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    ABSTRACT: Glycated hemoglobin (HbA₁(c)), used to monitor and diagnose diabetes, is influenced by average glycemia over a 2- to 3-month period. Genetic factors affecting expression, turnover, and abnormal glycation of hemoglobin could also be associated with increased levels of HbA₁(c). We aimed to identify such genetic factors and investigate the extent to which they influence diabetes classification based on HbA₁(c) levels. We studied associations with HbA₁(c) in up to 46,368 nondiabetic adults of European descent from 23 genome-wide association studies (GWAS) and 8 cohorts with de novo genotyped single nucleotide polymorphisms (SNPs). We combined studies using inverse-variance meta-analysis and tested mediation by glycemia using conditional analyses. We estimated the global effect of HbA₁(c) loci using a multilocus risk score, and used net reclassification to estimate genetic effects on diabetes screening. Ten loci reached genome-wide significant association with HbA(1c), including six new loci near FN3K (lead SNP/P value, rs1046896/P = 1.6 × 10⁻²⁶), HFE (rs1800562/P = 2.6 × 10⁻²⁰), TMPRSS6 (rs855791/P = 2.7 × 10⁻¹⁴), ANK1 (rs4737009/P = 6.1 × 10⁻¹²), SPTA1 (rs2779116/P = 2.8 × 10⁻⁹) and ATP11A/TUBGCP3 (rs7998202/P = 5.2 × 10⁻⁹), and four known HbA₁(c) loci: HK1 (rs16926246/P = 3.1 × 10⁻⁵⁴), MTNR1B (rs1387153/P = 4.0 × 10⁻¹¹), GCK (rs1799884/P = 1.5 × 10⁻²⁰) and G6PC2/ABCB11 (rs552976/P = 8.2 × 10⁻¹⁸). We show that associations with HbA₁(c) are partly a function of hyperglycemia associated with 3 of the 10 loci (GCK, G6PC2 and MTNR1B). The seven nonglycemic loci accounted for a 0.19 (% HbA₁(c)) difference between the extreme 10% tails of the risk score, and would reclassify ∼2% of a general white population screened for diabetes with HbA₁(c). GWAS identified 10 genetic loci reproducibly associated with HbA₁(c). Six are novel and seven map to loci where rarer variants cause hereditary anemias and iron storage disorders. Common variants at these loci likely influence HbA₁(c) levels via erythrocyte biology, and confer a small but detectable reclassification of diabetes diagnosis by HbA₁(c).
    Diabetes 12/2010; 59(12):3229-39. · 7.90 Impact Factor
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    ABSTRACT: Waist-hip ratio (WHR) is a measure of body fat distribution and a predictor of metabolic consequences independent of overall adiposity. WHR is heritable, but few genetic variants influencing this trait have been identified. We conducted a meta-analysis of 32 genome-wide association studies for WHR adjusted for body mass index (comprising up to 77,167 participants), following up 16 loci in an additional 29 studies (comprising up to 113,636 subjects). We identified 13 new loci in or near RSPO3, VEGFA, TBX15-WARS2, NFE2L3, GRB14, DNM3-PIGC, ITPR2-SSPN, LY86, HOXC13, ADAMTS9, ZNRF3-KREMEN1, NISCH-STAB1 and CPEB4 (P = 1.9 × 10−9 to P = 1.8 × 10−40) and the known signal at LYPLAL1. Seven of these loci exhibited marked sexual dimorphism, all with a stronger effect on WHR in women than men (P for sex difference = 1.9 × 10−3 to P = 1.2 × 10−13). These findings provide evidence for multiple loci that modulate body fat distribution independent of overall adiposity and reveal strong gene-by-sex interactions.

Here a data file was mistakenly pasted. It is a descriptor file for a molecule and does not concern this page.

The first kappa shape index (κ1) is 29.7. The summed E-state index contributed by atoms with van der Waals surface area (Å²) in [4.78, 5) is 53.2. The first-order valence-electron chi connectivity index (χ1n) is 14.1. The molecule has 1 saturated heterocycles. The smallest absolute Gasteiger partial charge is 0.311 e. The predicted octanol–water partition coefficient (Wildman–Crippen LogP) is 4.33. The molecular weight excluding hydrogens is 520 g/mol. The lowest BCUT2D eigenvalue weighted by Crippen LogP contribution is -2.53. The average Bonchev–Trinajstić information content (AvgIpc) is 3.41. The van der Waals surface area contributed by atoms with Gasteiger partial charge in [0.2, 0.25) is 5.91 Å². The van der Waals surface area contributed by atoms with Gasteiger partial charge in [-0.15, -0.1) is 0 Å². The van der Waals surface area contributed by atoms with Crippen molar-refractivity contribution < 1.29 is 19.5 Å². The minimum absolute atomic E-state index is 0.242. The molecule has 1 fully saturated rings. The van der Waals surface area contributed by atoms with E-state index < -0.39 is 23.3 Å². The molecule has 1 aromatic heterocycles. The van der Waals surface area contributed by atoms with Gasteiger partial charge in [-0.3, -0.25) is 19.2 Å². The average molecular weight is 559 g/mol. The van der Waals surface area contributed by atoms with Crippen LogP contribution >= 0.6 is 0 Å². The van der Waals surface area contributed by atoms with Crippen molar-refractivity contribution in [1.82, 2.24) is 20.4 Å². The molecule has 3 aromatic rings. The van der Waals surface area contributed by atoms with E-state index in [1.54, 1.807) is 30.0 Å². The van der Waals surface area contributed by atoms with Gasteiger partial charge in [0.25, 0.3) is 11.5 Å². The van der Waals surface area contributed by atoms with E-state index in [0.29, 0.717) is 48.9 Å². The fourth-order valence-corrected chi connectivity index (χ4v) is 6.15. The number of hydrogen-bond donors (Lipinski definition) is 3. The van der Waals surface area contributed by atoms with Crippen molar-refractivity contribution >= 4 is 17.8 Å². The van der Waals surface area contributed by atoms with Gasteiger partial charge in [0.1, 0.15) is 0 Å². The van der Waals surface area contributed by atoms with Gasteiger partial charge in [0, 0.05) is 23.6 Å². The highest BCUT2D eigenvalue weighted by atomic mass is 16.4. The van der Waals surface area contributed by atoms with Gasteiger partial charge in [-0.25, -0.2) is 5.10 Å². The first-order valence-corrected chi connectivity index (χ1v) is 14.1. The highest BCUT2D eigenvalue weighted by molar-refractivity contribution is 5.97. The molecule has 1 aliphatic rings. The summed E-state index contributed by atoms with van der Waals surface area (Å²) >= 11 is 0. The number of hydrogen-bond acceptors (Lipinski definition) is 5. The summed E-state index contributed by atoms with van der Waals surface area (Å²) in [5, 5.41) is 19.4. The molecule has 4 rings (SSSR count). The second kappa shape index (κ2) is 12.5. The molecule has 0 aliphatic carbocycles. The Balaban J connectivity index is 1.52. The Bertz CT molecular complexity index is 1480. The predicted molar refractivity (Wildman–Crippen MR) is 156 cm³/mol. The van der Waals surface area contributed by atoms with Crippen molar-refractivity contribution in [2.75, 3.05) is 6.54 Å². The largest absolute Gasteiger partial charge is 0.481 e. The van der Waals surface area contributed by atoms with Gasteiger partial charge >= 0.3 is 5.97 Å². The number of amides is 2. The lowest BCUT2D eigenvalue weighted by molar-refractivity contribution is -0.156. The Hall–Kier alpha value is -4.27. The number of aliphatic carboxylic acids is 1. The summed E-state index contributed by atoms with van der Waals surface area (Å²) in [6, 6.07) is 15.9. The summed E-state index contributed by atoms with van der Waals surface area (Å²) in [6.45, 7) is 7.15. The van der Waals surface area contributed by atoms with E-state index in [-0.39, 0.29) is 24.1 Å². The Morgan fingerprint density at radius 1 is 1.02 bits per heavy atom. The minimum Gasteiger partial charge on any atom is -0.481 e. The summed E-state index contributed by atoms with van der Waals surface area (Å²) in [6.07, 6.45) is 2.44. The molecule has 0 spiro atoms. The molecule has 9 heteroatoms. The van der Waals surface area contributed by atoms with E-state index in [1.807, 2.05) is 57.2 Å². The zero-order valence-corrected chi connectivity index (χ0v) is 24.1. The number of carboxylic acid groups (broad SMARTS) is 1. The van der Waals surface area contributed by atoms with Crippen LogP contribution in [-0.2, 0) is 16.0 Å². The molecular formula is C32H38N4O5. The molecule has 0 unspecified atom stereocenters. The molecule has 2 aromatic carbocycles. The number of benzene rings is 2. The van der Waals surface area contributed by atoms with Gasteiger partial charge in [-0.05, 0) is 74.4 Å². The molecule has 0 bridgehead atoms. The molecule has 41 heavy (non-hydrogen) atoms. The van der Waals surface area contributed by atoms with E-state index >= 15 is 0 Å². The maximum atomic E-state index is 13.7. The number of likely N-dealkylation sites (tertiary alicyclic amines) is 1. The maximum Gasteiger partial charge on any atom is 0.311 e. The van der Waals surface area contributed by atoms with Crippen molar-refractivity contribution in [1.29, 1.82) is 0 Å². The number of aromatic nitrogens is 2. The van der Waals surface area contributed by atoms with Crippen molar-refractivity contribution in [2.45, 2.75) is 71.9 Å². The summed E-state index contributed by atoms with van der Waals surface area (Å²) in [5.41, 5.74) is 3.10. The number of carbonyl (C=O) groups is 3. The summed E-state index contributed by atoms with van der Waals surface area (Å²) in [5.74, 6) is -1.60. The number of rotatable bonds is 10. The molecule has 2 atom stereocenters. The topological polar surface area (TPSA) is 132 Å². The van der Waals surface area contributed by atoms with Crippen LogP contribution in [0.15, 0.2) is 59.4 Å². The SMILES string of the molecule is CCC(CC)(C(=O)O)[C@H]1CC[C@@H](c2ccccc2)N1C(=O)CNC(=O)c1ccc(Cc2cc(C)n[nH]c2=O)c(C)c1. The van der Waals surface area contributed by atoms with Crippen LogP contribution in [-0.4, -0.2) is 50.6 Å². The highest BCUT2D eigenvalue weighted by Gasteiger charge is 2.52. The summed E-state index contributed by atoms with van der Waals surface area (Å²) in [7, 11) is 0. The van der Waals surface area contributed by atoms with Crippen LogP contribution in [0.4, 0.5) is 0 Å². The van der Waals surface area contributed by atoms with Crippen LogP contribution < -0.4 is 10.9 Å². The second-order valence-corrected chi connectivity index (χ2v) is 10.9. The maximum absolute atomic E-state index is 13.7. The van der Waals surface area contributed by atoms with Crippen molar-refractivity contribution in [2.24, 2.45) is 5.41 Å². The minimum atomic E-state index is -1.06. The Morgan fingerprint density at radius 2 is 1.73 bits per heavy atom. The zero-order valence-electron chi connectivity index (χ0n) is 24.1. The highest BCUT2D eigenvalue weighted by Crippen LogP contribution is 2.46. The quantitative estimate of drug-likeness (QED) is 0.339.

Nature Genetics 10/2010; · 35.21 Impact Factor
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    ABSTRACT: Obesity is globally prevalent and highly heritable, but its underlying genetic factors remain largely elusive. To identify genetic loci for obesity susceptibility, we examined associations between body mass index and ∼ 2.8 million SNPs in up to 123,865 individuals with targeted follow up of 42 SNPs in up to 125,931 additional individuals. We confirmed 14 known obesity susceptibility loci and identified 18 new loci associated with body mass index (P < 5 × 10⁻⁸), one of which includes a copy number variant near GPRC5B. Some loci (at MC4R, POMC, SH2B1 and BDNF) map near key hypothalamic regulators of energy balance, and one of these loci is near GIPR, an incretin receptor. Furthermore, genes in other newly associated loci may provide new insights into human body weight regulation.
    Nature Genetics 10/2010; 42(11):937-48. · 35.21 Impact Factor
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    ABSTRACT: Waist-hip ratio (WHR) is a measure of body fat distribution and a predictor of metabolic consequences independent of overall adiposity. WHR is heritable, but few genetic variants influencing this trait have been identified. We conducted a meta-analysis of 32 genome-wide association studies for WHR adjusted for body mass index (comprising up to 77,167 participants), following up 16 loci in an additional 29 studies (comprising up to 113,636 subjects). We identified 13 new loci in or near RSPO3, VEGFA, TBX15-WARS2, NFE2L3, GRB14, DNM3-PIGC, ITPR2-SSPN, LY86, HOXC13, ADAMTS9, ZNRF3-KREMEN1, NISCH-STAB1 and CPEB4 (P = 1.9 × 10⁻⁹ to P = 1.8 × 10⁻⁴⁰) and the known signal at LYPLAL1. Seven of these loci exhibited marked sexual dimorphism, all with a stronger effect on WHR in women than men (P for sex difference = 1.9 × 10⁻³ to P = 1.2 × 10⁻¹³). These findings provide evidence for multiple loci that modulate body fat distribution independent of overall adiposity and reveal strong gene-by-sex interactions.